Whether it's his latest comedy, Non-Fiction (2018), or the period piece Sentimental Destinies (2000), the post-punk Disorder (1986), the dystopian Demonlover (2002) or the Bergmanesque Clouds of Sils Maria (2014), Assayas listens intently to the sound of his own constantly changing era. And although his diverse filmography gives the impression, at first glance, of a thematic and stylistic mishmash, the individual titles share hidden affinities. One of the pleasures of spending time with Assayas's films is found in discovering these connections.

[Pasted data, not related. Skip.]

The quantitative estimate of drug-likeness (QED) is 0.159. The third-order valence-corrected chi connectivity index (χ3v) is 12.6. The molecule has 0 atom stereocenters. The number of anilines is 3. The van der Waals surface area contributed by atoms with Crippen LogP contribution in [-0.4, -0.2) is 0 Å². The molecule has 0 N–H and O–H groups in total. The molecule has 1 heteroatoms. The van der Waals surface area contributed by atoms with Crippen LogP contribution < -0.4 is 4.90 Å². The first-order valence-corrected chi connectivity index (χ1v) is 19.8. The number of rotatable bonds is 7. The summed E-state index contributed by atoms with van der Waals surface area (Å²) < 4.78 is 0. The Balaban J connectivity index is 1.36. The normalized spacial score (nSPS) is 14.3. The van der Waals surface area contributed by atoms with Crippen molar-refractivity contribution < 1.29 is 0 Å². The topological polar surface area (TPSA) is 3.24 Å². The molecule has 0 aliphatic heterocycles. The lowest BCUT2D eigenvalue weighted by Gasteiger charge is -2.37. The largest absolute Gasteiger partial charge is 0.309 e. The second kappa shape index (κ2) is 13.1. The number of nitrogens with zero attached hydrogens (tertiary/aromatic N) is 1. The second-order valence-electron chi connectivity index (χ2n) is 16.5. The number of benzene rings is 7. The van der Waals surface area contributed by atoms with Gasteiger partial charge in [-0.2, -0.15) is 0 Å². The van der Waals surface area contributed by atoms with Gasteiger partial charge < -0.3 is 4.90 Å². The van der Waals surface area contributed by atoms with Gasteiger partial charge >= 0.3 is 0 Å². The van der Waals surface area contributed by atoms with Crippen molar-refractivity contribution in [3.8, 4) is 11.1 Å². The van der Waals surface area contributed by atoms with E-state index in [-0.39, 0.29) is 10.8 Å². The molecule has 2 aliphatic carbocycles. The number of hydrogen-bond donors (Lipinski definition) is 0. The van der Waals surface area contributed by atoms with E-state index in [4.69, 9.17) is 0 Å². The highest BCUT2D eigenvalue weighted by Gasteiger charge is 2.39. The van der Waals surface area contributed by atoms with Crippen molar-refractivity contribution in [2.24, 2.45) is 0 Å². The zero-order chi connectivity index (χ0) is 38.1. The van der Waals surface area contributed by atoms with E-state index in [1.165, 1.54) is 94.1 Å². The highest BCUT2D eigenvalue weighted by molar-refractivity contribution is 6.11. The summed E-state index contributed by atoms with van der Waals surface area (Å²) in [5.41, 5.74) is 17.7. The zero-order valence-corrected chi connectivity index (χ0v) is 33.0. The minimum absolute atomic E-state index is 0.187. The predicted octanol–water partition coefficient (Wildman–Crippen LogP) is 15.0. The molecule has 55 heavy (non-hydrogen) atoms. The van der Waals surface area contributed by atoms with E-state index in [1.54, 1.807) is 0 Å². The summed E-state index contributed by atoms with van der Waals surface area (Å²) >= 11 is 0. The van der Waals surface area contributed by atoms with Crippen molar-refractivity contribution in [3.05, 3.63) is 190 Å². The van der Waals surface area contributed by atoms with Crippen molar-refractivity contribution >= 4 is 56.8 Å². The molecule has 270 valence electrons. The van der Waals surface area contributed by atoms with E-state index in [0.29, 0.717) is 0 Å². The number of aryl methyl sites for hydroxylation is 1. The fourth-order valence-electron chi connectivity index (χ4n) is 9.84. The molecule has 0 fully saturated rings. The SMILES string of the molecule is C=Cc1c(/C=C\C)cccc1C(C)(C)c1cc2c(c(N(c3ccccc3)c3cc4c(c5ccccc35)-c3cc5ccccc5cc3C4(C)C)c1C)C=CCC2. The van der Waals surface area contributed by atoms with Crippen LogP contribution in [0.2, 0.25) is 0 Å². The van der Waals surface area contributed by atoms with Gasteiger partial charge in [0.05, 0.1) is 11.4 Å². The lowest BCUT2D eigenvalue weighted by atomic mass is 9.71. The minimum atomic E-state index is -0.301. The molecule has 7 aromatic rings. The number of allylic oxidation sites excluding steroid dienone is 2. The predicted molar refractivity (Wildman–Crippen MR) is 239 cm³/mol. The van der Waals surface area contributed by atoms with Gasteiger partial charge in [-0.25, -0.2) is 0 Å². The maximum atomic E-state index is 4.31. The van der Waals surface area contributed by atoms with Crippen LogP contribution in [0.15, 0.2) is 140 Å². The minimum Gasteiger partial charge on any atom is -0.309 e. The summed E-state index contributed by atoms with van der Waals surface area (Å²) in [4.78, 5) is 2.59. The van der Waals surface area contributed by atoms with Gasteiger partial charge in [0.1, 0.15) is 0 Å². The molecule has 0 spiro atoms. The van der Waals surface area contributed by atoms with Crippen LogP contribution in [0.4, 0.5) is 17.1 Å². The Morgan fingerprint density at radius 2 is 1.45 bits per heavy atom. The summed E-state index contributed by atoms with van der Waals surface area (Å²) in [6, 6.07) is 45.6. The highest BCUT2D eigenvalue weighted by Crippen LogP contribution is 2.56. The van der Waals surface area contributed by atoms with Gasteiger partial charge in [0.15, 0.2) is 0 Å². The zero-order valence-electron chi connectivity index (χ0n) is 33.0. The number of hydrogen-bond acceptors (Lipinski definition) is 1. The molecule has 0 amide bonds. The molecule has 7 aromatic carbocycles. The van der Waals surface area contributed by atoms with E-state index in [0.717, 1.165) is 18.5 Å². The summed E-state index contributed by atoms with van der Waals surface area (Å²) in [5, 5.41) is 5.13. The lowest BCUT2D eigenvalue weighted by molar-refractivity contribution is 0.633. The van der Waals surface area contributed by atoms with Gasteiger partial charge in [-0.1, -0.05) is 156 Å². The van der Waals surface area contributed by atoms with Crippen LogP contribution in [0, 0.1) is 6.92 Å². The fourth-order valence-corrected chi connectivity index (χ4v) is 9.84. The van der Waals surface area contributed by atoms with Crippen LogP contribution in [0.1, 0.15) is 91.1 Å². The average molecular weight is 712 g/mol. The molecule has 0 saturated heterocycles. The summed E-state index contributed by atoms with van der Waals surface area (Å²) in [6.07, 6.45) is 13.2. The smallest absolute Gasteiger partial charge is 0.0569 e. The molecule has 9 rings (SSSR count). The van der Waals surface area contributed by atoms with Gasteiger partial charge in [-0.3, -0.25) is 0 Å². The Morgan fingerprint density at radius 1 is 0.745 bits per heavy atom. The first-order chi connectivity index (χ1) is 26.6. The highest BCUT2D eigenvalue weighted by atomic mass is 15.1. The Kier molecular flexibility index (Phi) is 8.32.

Some of the films are arranged in a kind of trilogy, such as his debut Disorder, Winter's Child (1989) and Paris Awakens (1991), which deal with youthful rights of passage. Or in the way Demonlover, Clean (2004) and Boarding Gate (2007) are critical of new technologies and globalization. But apart from the obvious, there are also more subtle connections: Sentimental Destinies, in which the fates of family members hang in the balance; Non-Fiction (2018), where the future of paper books is in question; Clouds of Sils Maria (2014), where an icon of auteur cinema meets a young Hollywood celebrity; or in Summer Hours (2008), a story about the fate of an inheritance consisting of rare antiques and works of art. In all these films, Assayas explores the subject of the confrontation of tradition with modernity and "progress," as well as the treatment of legacy. But every one of these films is, in fact, about cinema: during the transition from 35 mm film to digital technologies (Sentimental Destinies), during the dominance of TV series (Non-Fiction) and the dominance of Hollywood entertainment (Clouds of Sils Maria), and at a time when auteur cinema is being relegated to museum exhibits (Summer Hours). A subject that is repeated over and over again in his work is youth, from his first few films, through Something in the Air, to Personal Shopper (2016).